This is ridiculous, the change in size takes away the ease of use that makes a SIM card for an insignificant weight advantage.

If SIM card size is such an issue, then SIM cards need to be replaced with an equivalent software solution. It does not need to be a physical hardware device to be able to change carriers, it could just as easily be done with software if the specification would allow it.

Ease of use? Who actually 'use' their sim? Not too many people fancies the habit of daily sim changing.
Personally i dont really care how big or small is it. Put it in on the phones first day, take it out when got another. Period.

Morden said,

Ease of use? Who actually 'use' their sim? Not too many people fancies the habit of daily sim changing.
Personally i dont really care how big or small is it. Put it in on the phones first day, take it out when got another. Period.


What I mean by ease of use, is the convenience of being able to easily change SIM cards when the time comes to change phones/carriers, without having to take it to the phone shop or performing nano-surgery on their phone.

Simon- said,
This is ridiculous, the change in size takes away the ease of use that makes a SIM card for an insignificant weight advantage.

If SIM card size is such an issue, then SIM cards need to be replaced with an equivalent software solution. It does not need to be a physical hardware device to be able to change carriers, it could just as easily be done with software if the specification would allow it.

damn right! I always thought that microSD cards were too small. painful to take off from a device and handle with big hands.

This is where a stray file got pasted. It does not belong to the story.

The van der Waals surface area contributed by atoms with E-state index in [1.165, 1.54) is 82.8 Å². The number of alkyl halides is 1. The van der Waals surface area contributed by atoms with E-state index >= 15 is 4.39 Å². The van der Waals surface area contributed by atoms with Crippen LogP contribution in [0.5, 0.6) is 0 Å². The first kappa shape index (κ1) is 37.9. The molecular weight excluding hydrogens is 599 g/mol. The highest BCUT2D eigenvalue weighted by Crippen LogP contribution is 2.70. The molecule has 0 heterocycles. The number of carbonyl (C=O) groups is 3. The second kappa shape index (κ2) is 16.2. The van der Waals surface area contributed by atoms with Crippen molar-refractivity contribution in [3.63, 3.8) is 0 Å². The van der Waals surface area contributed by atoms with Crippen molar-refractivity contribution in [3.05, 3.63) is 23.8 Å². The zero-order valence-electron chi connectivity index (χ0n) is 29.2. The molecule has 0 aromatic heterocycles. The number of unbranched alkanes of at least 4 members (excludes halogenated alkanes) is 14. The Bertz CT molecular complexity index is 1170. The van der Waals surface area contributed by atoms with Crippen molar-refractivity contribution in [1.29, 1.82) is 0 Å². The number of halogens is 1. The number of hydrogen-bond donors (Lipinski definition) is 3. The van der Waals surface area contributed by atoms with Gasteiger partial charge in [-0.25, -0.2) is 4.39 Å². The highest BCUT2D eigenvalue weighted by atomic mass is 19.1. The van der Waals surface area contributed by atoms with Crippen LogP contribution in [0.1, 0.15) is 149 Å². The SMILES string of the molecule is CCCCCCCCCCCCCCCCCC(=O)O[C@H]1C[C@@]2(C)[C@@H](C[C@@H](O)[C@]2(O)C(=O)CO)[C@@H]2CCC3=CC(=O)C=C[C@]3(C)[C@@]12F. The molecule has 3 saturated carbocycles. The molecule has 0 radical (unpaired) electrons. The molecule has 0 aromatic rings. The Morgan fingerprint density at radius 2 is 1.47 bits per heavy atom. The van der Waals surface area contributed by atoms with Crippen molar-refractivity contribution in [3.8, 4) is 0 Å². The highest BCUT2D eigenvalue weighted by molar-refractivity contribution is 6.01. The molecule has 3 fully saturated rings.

Simon- said,

What I mean by ease of use, is the convenience of being able to easily change SIM cards when the time comes to change phones/carriers, without having to take it to the phone shop or performing nano-surgery on their phone.

get a clip

Apple reportedly already tried a software-only solution. Apparently the backlash from the carriers that they dropped the idea.

Every bit of space taken up by the SIM card, and probably more significantly the tray system for the card, is space that can't be used for battery capacity.

Simon- said,
This is ridiculous, the change in size takes away the ease of use that makes a SIM card for an insignificant weight advantage.

If SIM card size is such an issue, then SIM cards need to be replaced with an equivalent software solution. It does not need to be a physical hardware device to be able to change carriers, it could just as easily be done with software if the specification would allow it.

This is indeed true, SIMs need to be replaced with a software or hardware based solution, each phone has a serial number or IMEA.... the sims are obsolete now.

Simon- said,
This is ridiculous, the change in size takes away the ease of use that makes a SIM card for an insignificant weight advantage.

If SIM card size is such an issue, then SIM cards need to be replaced with an equivalent software solution. It does not need to be a physical hardware device to be able to change carriers, it could just as easily be done with software if the specification would allow it.

There is an equivalent software solution. It's called CDMA. In Europe, the Zapp network uses CDMA without cards. You buy the phone and it's locked to your number.

Bogdan Calapod said,

There is an equivalent software solution. It's called CDMA. In Europe, the Zapp network uses CDMA without cards. You buy the phone and it's locked to your number.

Enjoy your locked CDMA phone; if I run out of battery I can swap my SIM into a friend's phone and do what I need to do.